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Glenfinnan Viaduct

Best known viaduct on the West Highland line, an early example of the use of mass concrete, and starred in four Harry Potter films.

Red Wheel Site:
Transport Mode(s):

Station Road, Glenfinnan

PH37 4LT
Visitor Centre:

About Glenfinnan Viaduct

The West Highland Railway opened in 1901 between Fort William and Mallaig. The contractor was Robert McAlpine & Sons. McAlpine was enthusiastic about the use of concrete and the Mallaig line was accordingly a proving ground for the use of the new material, mass concrete (not containing steel reinforcement).

Glenfinnan is the most famous of the viaducts on the line, notable for its 21 arches and for being built on a 12 chain radius curve. Another bridge on the line, Borrodale, was for a time the longest single concrete span in the world. Both continue in use.

Located at the top of Loch Shiel in the West Highlands of Scotland, the viaduct overlooks the Glenfinnan Monument and the waters of Loch Shiel.


The viaduct was constructed by Robert McAlpine & Sons which was headed by Robert McAlpine, nicknamed "Concrete Bob" for his innovative use of mass concrete. Concrete was used due to the difficulty of working the hard schist in the area. McAlpine's son Robert, then aged 28, took charge of construction, with his younger son Malcolm appointed as assistant.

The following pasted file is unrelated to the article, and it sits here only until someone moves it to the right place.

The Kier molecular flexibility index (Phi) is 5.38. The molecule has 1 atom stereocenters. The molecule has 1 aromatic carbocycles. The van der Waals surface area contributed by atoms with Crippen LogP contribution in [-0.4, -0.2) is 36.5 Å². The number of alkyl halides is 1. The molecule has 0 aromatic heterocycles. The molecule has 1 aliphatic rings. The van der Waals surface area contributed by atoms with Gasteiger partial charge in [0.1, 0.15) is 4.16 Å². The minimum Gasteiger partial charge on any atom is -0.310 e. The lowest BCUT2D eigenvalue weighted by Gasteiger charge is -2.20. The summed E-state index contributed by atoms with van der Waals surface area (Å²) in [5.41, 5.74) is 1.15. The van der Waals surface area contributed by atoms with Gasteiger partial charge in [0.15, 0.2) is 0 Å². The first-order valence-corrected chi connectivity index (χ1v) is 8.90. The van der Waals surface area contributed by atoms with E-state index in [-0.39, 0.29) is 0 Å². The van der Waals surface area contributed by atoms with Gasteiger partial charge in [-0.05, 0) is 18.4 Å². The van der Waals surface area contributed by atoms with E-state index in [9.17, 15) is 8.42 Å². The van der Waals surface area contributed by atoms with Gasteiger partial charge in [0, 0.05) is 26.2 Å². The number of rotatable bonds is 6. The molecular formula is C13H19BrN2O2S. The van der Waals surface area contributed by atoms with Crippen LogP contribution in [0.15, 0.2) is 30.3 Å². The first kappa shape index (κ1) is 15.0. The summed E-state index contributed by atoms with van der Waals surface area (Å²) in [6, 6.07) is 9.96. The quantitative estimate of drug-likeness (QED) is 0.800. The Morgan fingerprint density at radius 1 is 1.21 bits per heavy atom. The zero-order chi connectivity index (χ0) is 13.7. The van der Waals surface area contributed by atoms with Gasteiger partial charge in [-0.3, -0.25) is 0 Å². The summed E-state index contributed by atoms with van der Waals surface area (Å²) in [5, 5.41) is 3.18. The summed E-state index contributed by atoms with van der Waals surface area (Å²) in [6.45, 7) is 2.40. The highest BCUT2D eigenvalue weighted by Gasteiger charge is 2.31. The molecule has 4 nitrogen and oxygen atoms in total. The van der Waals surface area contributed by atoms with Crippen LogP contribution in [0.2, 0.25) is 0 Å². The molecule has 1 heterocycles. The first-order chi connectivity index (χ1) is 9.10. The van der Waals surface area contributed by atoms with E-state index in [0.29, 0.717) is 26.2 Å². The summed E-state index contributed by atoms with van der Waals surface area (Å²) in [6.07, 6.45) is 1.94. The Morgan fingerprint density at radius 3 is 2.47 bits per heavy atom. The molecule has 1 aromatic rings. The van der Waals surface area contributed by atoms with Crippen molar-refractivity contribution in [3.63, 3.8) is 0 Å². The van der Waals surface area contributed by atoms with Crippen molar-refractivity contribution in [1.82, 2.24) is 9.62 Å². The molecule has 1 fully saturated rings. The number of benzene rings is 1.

Construction of the extension from Fort William to Mallaig began in January 1897, and the line opened on 1 April 1901. The Glenfinnan Viaduct, however, was complete enough by October 1898 to be used to transport materials across the valley. It was built at a cost of GB£18,904.


The viaduct's spectacular location and visual appeal gave it a role in four Harry Potter films. It is now popularly known as the "Harry Potter Bridge" over which Hogwarts Express (The Jacobite Steam Train) passes. In the flying car scene in Harry Potter and the Chamber of Secrets, Ron and Harry in the flying Ford Anglia find themselves being chased across the bridge by the train.




Account of the unveiling event:

Heavy rail rain at Glenfinnan Station failed to dampen spirits on Sunday 18th August 2019 when our president, Lady Judy McAlpine, unveiled our second Scottish Red Wheel at Glenfinnan Station.

Judy was joined on the afternoon Jacobite service from Fort William, by John Barnes of the Glenfinnan Railway Museum, Andy Savage of the Railway Heritage Trust, Jerry Swift of the Transport Trust, Hege Hernes who is the museum’s curator and Doug Carmichael of the Friends of the West Highland Lines.  Our thanks to West Coast Railways for making the trip possible – it was good to see West Coast’s James Shuttleworth at the unveiling as the Jacobite paused to let the returning morning Jacobite pass, giving a great opportunity for many more people to see the unveiling.

Jerry Swift introduces Transport Trust President, Lady Judy McAlpine

Lady Judy unveils the Red Wheel plaque